A Bedfull of Strangers | Performing Arts Review | Chicago Reader

A Bedfull of Strangers 

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A BEDFULL OF FOREIGNERS, Drury Lane Dinner Theatre. Thanks to the shoddy work of Jerry Lewis and a host of other shtickmeisters, everyone thinks of farce as a low, easy form of comedy in which there are no rules and the more chaos the better--in a pinch, all you have to do to get laughs is crawl out a window or climb into bed with the wrong woman. But no one laughs anymore when someone crawls out a window. In fact, a good farce is much harder to pull off than a regular comedy, which is why there have been so few masters of the form.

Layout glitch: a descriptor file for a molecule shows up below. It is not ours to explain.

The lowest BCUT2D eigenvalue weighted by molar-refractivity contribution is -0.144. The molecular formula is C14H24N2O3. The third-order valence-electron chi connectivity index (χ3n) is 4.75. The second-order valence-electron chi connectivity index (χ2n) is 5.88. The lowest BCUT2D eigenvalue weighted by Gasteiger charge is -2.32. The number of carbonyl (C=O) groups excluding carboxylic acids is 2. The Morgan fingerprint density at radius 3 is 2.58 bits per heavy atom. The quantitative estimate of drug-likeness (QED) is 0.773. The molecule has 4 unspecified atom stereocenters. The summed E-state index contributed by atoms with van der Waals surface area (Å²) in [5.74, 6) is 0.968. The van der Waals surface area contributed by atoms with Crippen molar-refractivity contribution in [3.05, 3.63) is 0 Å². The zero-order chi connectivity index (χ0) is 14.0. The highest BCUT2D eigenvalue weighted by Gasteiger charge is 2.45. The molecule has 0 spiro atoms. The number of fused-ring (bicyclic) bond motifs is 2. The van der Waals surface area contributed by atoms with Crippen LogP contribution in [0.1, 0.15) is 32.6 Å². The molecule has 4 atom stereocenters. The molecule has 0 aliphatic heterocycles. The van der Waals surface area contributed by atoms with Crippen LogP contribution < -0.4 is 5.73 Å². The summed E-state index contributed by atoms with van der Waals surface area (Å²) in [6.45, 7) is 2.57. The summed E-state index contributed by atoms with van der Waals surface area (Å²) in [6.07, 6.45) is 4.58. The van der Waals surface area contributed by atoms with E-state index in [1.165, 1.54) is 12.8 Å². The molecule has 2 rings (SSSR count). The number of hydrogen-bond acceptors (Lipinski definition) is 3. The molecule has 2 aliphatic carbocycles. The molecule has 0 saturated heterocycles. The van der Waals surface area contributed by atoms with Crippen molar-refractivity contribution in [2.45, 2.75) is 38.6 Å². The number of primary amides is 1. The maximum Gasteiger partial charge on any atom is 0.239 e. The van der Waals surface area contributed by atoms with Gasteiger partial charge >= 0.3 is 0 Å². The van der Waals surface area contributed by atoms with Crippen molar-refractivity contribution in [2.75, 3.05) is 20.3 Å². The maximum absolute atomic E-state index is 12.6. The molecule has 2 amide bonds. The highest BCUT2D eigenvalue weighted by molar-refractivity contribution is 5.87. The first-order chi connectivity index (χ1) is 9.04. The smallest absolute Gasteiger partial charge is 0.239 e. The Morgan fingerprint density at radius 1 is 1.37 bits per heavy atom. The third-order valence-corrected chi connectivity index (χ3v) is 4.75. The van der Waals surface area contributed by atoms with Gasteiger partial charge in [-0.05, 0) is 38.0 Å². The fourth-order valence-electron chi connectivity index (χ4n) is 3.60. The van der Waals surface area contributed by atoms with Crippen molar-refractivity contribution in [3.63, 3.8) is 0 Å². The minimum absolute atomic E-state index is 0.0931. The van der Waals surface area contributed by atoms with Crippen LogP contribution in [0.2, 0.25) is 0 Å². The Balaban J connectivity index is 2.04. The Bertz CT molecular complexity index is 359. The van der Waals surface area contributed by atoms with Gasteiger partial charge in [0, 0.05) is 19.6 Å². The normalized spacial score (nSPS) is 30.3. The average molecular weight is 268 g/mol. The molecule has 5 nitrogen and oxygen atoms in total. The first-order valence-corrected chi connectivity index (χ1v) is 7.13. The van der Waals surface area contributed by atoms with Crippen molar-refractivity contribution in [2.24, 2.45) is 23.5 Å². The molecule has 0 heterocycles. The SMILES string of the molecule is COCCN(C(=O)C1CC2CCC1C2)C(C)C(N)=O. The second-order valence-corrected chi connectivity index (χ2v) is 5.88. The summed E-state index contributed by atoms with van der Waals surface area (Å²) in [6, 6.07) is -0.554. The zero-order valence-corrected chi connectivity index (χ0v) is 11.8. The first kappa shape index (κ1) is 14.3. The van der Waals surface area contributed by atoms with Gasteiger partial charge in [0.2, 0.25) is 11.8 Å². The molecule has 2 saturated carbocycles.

My heart sinks every time I see a slapped-together farce like Dave Freeman's A Bedfull of Foreigners, a sloppy mixture of chance meetings, convenient misunderstandings, and mild sexual titillation (toned down for Evergreen Park's blue hairs). But even if Freeman had been Georges Feydeau, I don't think he would have fared well at the hands of all-thumbs director David Mink, who freely admits his low opinion of farce in a program note, calling it a "style of drama in which characters are...often stereotypes, dialogue is usually banal, and spectacle is not important." A great description of bad farces, sure, but not of great ones like Feydeau's A Flea in Her Ear and Joe Orton's What the Butler Saw. Unfortunately the presence of lots of likable, funny actors--Kelley Hazen, Laurie Carter Rose, Jack Hickey--can't save this production. --Jack Helbig


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Performing Arts
The Great Leap Steppenwolf Theatre Company, Upstairs Theatre
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